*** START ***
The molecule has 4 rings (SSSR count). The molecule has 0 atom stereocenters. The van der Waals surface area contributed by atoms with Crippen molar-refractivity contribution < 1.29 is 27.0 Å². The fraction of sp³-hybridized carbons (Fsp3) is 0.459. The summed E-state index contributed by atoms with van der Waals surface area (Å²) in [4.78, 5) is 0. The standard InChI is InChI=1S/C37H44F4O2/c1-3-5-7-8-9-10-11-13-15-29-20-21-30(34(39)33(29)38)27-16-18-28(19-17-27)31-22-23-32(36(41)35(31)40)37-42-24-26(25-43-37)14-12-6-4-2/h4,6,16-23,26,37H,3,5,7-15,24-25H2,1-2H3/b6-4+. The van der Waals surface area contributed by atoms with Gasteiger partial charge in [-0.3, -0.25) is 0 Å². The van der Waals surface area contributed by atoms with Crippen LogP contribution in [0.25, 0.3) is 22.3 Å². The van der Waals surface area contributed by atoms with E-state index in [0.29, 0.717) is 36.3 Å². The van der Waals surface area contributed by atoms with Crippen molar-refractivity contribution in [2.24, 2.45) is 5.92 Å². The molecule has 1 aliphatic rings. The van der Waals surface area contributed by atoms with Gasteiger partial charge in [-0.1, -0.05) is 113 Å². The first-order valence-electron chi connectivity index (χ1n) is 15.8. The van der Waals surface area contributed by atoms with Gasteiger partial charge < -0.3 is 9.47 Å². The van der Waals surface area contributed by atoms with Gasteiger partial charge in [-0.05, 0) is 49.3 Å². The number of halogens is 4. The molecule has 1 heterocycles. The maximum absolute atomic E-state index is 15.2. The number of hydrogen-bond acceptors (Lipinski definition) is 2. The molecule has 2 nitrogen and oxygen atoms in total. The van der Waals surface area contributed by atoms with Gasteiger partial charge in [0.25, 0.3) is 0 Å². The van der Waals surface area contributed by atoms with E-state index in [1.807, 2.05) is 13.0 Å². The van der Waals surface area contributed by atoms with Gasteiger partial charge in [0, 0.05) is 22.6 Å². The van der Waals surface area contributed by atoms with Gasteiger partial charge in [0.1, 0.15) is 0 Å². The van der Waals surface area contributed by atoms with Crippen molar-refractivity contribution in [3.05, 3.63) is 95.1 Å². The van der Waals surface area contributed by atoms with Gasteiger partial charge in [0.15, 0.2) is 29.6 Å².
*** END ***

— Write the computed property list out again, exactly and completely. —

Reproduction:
The molecule has 4 rings (SSSR count). The molecule has 0 atom stereocenters. The van der Waals surface area contributed by atoms with Crippen molar-refractivity contribution < 1.29 is 27.0 Å². The fraction of sp³-hybridized carbons (Fsp3) is 0.459. The summed E-state index contributed by atoms with van der Waals surface area (Å²) in [4.78, 5) is 0. The standard InChI is InChI=1S/C37H44F4O2/c1-3-5-7-8-9-10-11-13-15-29-20-21-30(34(39)33(29)38)27-16-18-28(19-17-27)31-22-23-32(36(41)35(31)40)37-42-24-26(25-43-37)14-12-6-4-2/h4,6,16-23,26,37H,3,5,7-15,24-25H2,1-2H3/b6-4+. The van der Waals surface area contributed by atoms with Gasteiger partial charge in [-0.3, -0.25) is 0 Å². The van der Waals surface area contributed by atoms with Crippen LogP contribution in [0.25, 0.3) is 22.3 Å². The van der Waals surface area contributed by atoms with E-state index in [0.29, 0.717) is 36.3 Å². The van der Waals surface area contributed by atoms with Crippen molar-refractivity contribution in [2.24, 2.45) is 5.92 Å². The molecule has 1 aliphatic rings. The van der Waals surface area contributed by atoms with Gasteiger partial charge in [-0.1, -0.05) is 113 Å². The first-order valence-electron chi connectivity index (χ1n) is 15.8. The van der Waals surface area contributed by atoms with Gasteiger partial charge < -0.3 is 9.47 Å². The van der Waals surface area contributed by atoms with Gasteiger partial charge in [-0.05, 0) is 49.3 Å². The number of halogens is 4. The molecule has 1 heterocycles. The maximum absolute atomic E-state index is 15.2. The number of hydrogen-bond acceptors (Lipinski definition) is 2. The molecule has 2 nitrogen and oxygen atoms in total. The van der Waals surface area contributed by atoms with Gasteiger partial charge in [0.25, 0.3) is 0 Å². The van der Waals surface area contributed by atoms with E-state index in [1.807, 2.05) is 13.0 Å². The van der Waals surface area contributed by atoms with Gasteiger partial charge in [0, 0.05) is 22.6 Å². The van der Waals surface area contributed by atoms with Gasteiger partial charge in [0.1, 0.15) is 0 Å². The van der Waals surface area contributed by atoms with Crippen molar-refractivity contribution in [3.05, 3.63) is 95.1 Å². The van der Waals surface area contributed by atoms with Gasteiger partial charge in [0.15, 0.2) is 29.6 Å².